Companies could also face new costs from carbon taxes when shipping goods across borders, as well as higher transportation costs for moving products by sea or air, experts say. Both oceans and air transport are major producers of the gases that contribute to climate change, accounting for about 5% of global carbon emissions. Companies in both sectors are quickly scrambling to find cleaner fuel sources, but that transition is likely to require major investments that could raise prices for their customers.
Natural disasters and coronavirus lockdowns in China have been particularly painful, given that the country hosts much of the world’s manufacturing. But the United States has also felt the growing effects of extreme weather events.
A multi-year drought across much of the Western United States has weighed on American agricultural exports. Wildfires on the West Coast have messed up logistics for companies like Amazon. Winter storms and power outages shut down semiconductor factories in Texas last year, adding to global chip shortages.
White House economists warned in a report this year that climate change would make future disruptions to global supply chains more frequent, citing research showing that the global frequency of natural disasters had nearly tripled in recent decades.
“As networks become more interconnected and climate change worsens, the frequency and magnitude of supply chain-related disasters is increasing,” the report said.
The National Centers for Environmental Information, a federal agency, estimates that the number of billion-dollar disasters that occur in the United States each year has jumped to an average of 20 over the past two years, including severe storms, hurricanes and floods. In the 1980s, there were only about three a year.
Academics say the impact of these disasters and higher temperatures in general will be particularly evident when it comes to food trade. Some parts of the world, such as Russia, Scandinavia and Canada, could produce more grain and other food crops to feed countries as global temperatures rise.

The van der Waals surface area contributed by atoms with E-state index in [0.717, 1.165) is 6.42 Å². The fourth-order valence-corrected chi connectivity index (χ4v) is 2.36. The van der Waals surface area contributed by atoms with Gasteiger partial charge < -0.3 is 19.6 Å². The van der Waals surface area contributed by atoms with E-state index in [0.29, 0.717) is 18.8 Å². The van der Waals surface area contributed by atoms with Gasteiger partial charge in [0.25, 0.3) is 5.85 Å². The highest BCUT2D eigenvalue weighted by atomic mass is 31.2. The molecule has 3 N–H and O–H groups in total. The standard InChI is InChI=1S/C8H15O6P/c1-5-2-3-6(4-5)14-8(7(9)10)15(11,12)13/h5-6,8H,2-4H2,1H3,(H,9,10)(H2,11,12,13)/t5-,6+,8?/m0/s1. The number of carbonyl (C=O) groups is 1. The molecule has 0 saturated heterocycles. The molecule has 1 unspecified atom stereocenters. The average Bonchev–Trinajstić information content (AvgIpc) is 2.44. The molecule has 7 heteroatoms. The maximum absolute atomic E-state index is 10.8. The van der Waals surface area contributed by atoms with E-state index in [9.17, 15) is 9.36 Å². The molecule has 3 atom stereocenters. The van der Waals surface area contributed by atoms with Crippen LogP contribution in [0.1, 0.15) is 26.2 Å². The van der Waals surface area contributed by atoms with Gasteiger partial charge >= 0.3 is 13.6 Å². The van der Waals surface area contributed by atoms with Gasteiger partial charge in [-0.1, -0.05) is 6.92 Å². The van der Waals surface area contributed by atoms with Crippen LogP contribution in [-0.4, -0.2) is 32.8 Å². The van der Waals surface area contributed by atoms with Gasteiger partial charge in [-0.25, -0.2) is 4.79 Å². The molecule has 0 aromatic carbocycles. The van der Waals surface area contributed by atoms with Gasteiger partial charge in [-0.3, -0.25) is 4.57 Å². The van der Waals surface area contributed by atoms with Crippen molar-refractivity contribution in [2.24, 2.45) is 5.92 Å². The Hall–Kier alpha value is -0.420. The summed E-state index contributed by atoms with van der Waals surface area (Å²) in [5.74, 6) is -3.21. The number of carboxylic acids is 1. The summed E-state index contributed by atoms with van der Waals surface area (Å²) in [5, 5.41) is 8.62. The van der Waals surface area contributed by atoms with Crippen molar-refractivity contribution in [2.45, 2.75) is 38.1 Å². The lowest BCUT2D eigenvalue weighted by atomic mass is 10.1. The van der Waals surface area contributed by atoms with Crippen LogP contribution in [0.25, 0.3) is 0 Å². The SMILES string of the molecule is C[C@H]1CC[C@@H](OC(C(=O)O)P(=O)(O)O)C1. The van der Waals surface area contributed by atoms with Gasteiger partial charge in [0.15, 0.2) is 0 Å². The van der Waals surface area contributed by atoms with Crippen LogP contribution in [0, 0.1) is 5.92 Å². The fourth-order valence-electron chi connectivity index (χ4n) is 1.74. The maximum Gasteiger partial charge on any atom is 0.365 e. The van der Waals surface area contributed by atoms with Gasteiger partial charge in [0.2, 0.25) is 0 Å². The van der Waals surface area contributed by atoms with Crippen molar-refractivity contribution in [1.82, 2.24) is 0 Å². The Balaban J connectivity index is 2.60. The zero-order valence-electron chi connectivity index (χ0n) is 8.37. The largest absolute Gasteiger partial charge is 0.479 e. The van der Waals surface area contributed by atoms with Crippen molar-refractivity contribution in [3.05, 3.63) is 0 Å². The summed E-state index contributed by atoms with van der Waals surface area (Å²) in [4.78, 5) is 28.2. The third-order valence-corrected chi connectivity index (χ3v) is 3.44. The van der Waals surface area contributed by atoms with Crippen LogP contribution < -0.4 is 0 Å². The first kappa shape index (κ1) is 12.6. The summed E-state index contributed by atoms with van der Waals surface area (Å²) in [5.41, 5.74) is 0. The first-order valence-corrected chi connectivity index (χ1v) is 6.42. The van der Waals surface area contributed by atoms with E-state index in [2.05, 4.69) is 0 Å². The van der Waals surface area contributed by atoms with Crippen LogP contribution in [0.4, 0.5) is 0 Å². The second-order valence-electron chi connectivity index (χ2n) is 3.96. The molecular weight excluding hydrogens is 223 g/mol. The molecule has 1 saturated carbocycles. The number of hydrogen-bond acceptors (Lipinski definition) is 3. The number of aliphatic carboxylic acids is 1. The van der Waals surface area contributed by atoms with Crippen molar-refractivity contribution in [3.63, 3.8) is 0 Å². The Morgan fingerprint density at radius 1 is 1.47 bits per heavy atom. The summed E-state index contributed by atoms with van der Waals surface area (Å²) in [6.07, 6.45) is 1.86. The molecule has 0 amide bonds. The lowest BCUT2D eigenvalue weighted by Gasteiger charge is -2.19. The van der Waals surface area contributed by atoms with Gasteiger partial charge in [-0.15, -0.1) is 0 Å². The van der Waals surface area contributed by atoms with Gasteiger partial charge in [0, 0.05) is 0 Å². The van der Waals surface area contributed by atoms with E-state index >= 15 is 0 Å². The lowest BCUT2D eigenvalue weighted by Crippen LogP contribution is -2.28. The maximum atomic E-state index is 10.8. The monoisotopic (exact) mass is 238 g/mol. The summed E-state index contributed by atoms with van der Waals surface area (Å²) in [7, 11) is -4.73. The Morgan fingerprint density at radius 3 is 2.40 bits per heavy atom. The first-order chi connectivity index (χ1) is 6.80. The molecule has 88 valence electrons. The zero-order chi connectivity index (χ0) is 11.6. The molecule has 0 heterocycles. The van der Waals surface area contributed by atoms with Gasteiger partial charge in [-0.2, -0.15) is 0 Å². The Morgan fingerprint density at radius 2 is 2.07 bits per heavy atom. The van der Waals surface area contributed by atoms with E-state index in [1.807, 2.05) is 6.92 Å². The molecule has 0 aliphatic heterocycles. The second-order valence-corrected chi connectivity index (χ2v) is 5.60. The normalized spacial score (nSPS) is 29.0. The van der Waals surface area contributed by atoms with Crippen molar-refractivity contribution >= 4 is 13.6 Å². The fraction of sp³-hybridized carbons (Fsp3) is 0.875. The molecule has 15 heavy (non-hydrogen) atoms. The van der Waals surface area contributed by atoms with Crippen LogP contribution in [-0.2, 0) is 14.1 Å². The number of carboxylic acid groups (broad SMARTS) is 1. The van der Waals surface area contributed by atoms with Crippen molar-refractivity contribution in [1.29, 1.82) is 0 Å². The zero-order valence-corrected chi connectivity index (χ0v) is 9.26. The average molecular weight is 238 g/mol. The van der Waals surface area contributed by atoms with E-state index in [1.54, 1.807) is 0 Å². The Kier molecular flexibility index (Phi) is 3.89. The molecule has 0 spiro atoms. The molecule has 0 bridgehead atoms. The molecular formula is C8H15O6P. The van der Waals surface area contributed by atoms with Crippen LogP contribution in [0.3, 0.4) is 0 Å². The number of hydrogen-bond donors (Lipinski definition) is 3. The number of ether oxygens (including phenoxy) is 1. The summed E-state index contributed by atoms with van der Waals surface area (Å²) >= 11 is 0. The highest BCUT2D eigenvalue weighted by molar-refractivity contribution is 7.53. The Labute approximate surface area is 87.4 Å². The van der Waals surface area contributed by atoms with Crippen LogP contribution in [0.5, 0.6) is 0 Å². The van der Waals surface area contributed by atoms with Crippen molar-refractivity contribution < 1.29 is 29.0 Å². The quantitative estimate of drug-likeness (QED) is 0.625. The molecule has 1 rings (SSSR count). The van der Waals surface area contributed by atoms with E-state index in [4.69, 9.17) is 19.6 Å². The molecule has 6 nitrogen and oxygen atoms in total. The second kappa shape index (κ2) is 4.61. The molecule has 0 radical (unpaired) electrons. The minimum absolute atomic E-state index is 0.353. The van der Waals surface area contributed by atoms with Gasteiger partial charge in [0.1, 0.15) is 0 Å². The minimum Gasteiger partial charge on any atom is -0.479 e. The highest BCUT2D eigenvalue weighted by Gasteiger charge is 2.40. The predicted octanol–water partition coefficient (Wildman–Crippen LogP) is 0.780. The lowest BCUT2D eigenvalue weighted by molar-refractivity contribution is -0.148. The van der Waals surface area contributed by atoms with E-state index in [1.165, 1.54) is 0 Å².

But these production centers would be farther from warmer and more densely populated areas closer to the equator. Some of these areas may struggle even more than they do now with poverty and food insecurity.
One risk is that increased competition for food could encourage countries to introduce protectionist policies that limit or halt food exports, as some have done in response to the pandemic and Russia’s invasion of Ukraine. These export restrictions allow a country to feed its population, but they tend to exacerbate international shortages and raise food prices, further exacerbating the problem.
The World Trade Organization, citing the damage that protectionist policies could cause, urged countries to keep trade open to combat the negative effects of climate change.
In a 2018 report, the WTO pointed out that global food trade was particularly vulnerable to disruptions in transport that can occur as a result of climate change, such as rising sea levels threatening ports or extreme weather degrading roads and bridges . More than half of the world’s traded grain passes through at least one of 14 global “choke points”, including the Panama Canal, the Straits of Malacca or the Black Sea rail network, the report said.
Ngozi Okonjo-Iweala, director-general of the WTO, has described trade as “an adaptation and resilience mechanism” that can help countries cope with crop failure and natural disasters. In a speech in January, she cited economic models that estimated climate change was on track to contribute to severe malnutrition, with 55 million people at risk by 2050 due to local impacts on food production. But greater trade could reduce that number by 35 million people, he said.
“Trade is part of the solution to the challenges we face, much more than part of the problem,” said Okonjo-Iweala.
Solomon Hsiang, Chancellor’s Professor of Public Policy at the University of California, Berkeley, and co-director of the Climate Impact Lab, agreed that trade can both make the world more resilient to these disasters and more vulnerable.
In some cases, trade can help mitigate the effects of climate change — for example, by allowing communities to import food when local crops fail due to drought, he said.
“That’s on the bright side of the ledger,” Hsiang said. “But the downside is, as everyone understands very well, we are so connected to our supply chains that events on one side of the world can dramatically affect the well-being of people elsewhere.”